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Economy

Tata Steel's Netherlands problem: The largest corporate polluter

Updated : April 26, 2019 04:52 PM IST

Tata Steel faces the unflattering tag of being the biggest polluter in the Netherlands. The company’s Dutch chief Theo Henrar had pledged last year that he would spend hundreds of millions of euros to cut factory emissions - on condition the government invested a similar amount. The development comes at a time when a growing number of politicians and voters support the imposition of carbon tax on polluting companies. Here is a collection of images that capture the company’s PR troubles in the Netherlands.

Tata Steel, the largest corporate polluter in the Netherlands, proposed that it would build a 500-million-euro energy-efficient alternative to its blast furnace at its plant near Amsterdam using newly developed technology. (REUTERS/Yves Herman/Files)
Tata Steel, the largest corporate polluter in the Netherlands, proposed that it would build a 500-million-euro energy-efficient alternative to its blast furnace at its plant near Amsterdam using newly developed technology. (REUTERS/Yves Herman/Files)
Theo Henrar pledged he would spend hundreds of millions of euros to cut factory emissions - on condition the government invested a similar amount. (REUTERS/Yves Herman/Files)
Theo Henrar pledged he would spend hundreds of millions of euros to cut factory emissions - on condition the government invested a similar amount. (REUTERS/Yves Herman/Files)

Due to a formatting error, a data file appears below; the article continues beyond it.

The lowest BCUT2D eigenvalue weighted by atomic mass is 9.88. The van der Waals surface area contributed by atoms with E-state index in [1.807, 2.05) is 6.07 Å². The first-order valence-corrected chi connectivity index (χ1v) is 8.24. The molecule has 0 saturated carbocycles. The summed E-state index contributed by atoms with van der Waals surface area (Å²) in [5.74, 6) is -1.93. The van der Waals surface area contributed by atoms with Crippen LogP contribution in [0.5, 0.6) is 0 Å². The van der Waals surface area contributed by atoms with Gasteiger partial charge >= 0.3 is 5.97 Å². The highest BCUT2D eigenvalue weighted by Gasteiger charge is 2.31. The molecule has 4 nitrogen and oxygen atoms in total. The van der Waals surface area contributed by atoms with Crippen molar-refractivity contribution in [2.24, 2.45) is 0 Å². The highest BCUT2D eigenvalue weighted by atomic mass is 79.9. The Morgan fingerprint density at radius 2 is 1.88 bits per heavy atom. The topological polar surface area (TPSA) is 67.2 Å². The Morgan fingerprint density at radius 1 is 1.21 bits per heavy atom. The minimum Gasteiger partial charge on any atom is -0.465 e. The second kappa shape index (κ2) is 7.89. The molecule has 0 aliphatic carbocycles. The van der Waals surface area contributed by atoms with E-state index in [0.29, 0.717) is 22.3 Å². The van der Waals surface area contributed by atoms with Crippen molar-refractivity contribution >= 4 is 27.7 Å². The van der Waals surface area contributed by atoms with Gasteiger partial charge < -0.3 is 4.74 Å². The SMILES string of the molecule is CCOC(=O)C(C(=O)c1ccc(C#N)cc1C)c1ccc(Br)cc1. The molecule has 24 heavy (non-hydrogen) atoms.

The proposal comes against the backdrop of global wrangling between governments and corporations over who should foot the bill to ensure countries meet tough climate targets. (REUTERS/Yves Herman/Files)
The proposal comes against the backdrop of global wrangling between governments and corporations over who should foot the bill to ensure countries meet tough climate targets. (REUTERS/Yves Herman/Files)
Henrar said the government would also need to invest hundreds of millions in infrastructure, to create a carbon capture site under the North Sea that could trap and store CO2 emitted by the plant. (REUTERS/Yves Herman/Files)
Henrar said the government would also need to invest hundreds of millions in infrastructure, to create a carbon capture site under the North Sea that could trap and store CO2 emitted by the plant. (REUTERS/Yves Herman/Files)
The government will in June outline its strategy for switching the Netherlands - among the most polluting in the European Union - to more sustainable sources of energy. (REUTERS/Yves Herman/Files)
The government will in June outline its strategy for switching the Netherlands - among the most polluting in the European Union - to more sustainable sources of energy. (REUTERS/Yves Herman/Files)
Countries around the world are moving towards carbon taxes as pressure intensifies on them to sharply cut CO2 emissions to comply with the 2015 Paris climate accord. (REUTERS/Yves Herman/Files)
Countries around the world are moving towards carbon taxes as pressure intensifies on them to sharply cut CO2 emissions to comply with the 2015 Paris climate accord. (REUTERS/Yves Herman/Files)
The country has pledged to halve CO2 emissions from 1990 levels by 2030, but by 2017 had only achieved a 13 percent cut. (REUTERS/Yves Herman/Files)
The country has pledged to halve CO2 emissions from 1990 levels by 2030, but by 2017 had only achieved a 13 percent cut. (REUTERS/Yves Herman/Files)
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